1. See a quirky musical
Hope Falls, West Virginia, is atwitter with news that one of the Taylor children has been attacked by something neither fully animal nor human. Fortunately the Taylors have captured the creature, which is now in the custody of the town veterinarian. The doctor's wife takes pity on the half-bat, half-human thing. She names him and begins teaching him about Christian morals and the importance of education. But the people are skeeved out, and become more agitated when their cattle start dying in strange ways. The Laurence O'Keefe, Keythe Farley and Brian Flemming show Bat Boy: The Musical, draws inspiration from a Weekly World News tabloid story and deals with our fears of the other, as well as our twin addictions of hypocrisy and violence. Stray Dog Theatre closes its current season with the off-kilter musical. Performances take place at 8 p.m. Thursday through Saturday (August 4 to 20) and 8 p.m. Wednesday (August 10 to 17) at Tower Grove Abbey (2336 Tennessee Avenue; www.straydogtheatre.org). Tickets are $20 to $25.
2. Indulge in Brew Madness on the Landing
St. Louis Craft Beer Week is in full swing, but we'd bet you're not tapped out just yet. This is St. Louis, after all — we order a beer to keep us hydrated while we peruse the beer menu. Venture out to the Morgan Street Brewery (721 North Second Street) Friday between 6 and 11 p.m. and you can sample great local brews while helping a charity during Brew Madness. All you need to do is make a donation to Backstoppers, the group that provides financial assistance to the families of fallen police and firefighters. Admission is free, so give what you can afford and have a good time. For the full Craft Beer Week schedule, visit www.stlbeerweek.com.
3. Journey to Middle Earth for First Friday
You've probably grown up believing that martial arts are the sole provenance of the Far East, but that's just not true. Plenty of wars were fought in Europe, and the men who prosecuted them needed to know more than just how to swing wildly with a sword. From the hints that Icelandic sagas give us about the ritual duals called holmgang to the transcribed teachings of German sword master Johannes Liechtenauer, it's clear that the West has a well-developed martial history. You can see modern practitioners demonstrate various techniques for unarmed, up-close fighting Friday at 6:30 p.m. at the Saint Louis Science Center (5050 Oakland Avenue; www.slsc.org). It's part of the First Friday celebration Journey to Middle Earth. In addition to the fight demo the event offers free screenings of The Fellowship of the Ring and the first episode of the BBC's Merlin series, "Call of the Dragon." You can also check out the "Fires of Mordor" science demo and a performance on the Celtic harp by Melissa Purves. Admission is free, but some events require a small fee.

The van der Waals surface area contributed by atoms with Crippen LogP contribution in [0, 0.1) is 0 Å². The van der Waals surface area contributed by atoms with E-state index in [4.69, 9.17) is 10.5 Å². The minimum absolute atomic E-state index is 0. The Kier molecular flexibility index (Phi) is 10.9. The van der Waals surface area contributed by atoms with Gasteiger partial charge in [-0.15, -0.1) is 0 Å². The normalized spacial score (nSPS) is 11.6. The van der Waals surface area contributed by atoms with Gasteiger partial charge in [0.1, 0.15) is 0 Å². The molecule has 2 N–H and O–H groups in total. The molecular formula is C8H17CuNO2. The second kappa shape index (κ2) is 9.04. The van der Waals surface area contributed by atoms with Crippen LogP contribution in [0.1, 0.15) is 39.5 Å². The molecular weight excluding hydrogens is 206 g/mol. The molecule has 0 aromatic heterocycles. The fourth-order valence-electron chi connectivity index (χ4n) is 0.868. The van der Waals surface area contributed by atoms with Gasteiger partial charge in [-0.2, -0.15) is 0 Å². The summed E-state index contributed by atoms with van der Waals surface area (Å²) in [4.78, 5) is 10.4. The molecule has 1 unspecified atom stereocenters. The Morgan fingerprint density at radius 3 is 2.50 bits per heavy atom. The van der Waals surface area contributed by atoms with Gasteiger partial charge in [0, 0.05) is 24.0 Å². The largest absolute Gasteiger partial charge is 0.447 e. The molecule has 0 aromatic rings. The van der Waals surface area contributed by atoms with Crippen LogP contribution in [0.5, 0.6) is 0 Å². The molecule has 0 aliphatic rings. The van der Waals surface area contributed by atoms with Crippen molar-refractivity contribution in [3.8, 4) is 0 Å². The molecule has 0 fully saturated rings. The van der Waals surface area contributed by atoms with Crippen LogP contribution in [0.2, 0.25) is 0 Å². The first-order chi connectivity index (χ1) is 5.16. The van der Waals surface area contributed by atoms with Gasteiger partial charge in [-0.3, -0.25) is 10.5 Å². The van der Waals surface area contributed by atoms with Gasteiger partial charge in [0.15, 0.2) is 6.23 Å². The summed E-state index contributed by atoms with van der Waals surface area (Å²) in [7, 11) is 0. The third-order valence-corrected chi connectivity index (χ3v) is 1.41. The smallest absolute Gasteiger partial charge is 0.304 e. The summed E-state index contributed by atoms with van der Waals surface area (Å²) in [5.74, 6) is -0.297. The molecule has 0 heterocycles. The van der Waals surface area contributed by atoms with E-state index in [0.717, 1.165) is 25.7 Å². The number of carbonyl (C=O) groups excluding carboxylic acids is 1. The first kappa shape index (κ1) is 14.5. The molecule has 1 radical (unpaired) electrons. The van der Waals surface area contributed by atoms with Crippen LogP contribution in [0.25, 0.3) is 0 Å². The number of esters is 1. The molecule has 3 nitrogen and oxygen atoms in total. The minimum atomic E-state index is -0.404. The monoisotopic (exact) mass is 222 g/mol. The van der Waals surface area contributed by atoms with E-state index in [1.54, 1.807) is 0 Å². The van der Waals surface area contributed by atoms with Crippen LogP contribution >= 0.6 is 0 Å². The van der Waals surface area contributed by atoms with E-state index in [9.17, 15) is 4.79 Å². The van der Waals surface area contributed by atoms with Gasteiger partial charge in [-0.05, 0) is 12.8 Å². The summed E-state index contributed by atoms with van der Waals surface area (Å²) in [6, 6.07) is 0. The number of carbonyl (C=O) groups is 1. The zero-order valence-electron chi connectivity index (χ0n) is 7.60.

8. Sober up at the new show at the Saint Louis Art Museum
War is often commemorated in statues and portraiture with a political slant. Our generals are heroic and our troops are manly, while the other guys are all slobs and monsters. But some artists document war without an official commission. Francisco de Goya made his print series The Disasters of War during Napoleon's occupation of Spain, and de Goya pulled no punches in depicting the inhumanity, cruelty and depredations wrought in the name of conquest. These 80 prints are part of Impressions of War, the new exhibition in galleries 234 and 235 at the Saint Louis Art Museum in Forest Park (www.slam.org). Impressions of War also includes Max Beckmann's portfolio Hell, which he created in Berlin in the immediate aftermath of World War I. Jacque Callot's series on the religious wars that rent apart Europe in the mid-1800s and Daniel Heyman's Amman Portfolio — the story of what occurred in Abu Ghraib prison, as told by Iraqi inmates — are also part of the exhibit. Impressions of War is on display from August 5 to February 12, 2017. The museum is open Tuesday through Sunday, and admission is free.
Support Local Journalism.
Join the Riverfront Times Press Club
Local journalism is information. Information is power. And we believe everyone deserves access to accurate independent coverage of their community and state. Our readers helped us continue this coverage in 2020, and we are so grateful for the support.
Help us keep this coverage going in 2021. Whether it's a one-time acknowledgement of this article or an ongoing membership pledge, your support goes to local-based reporting from our small but mighty team.
Join the Riverfront Times Club for as little as $5 a month.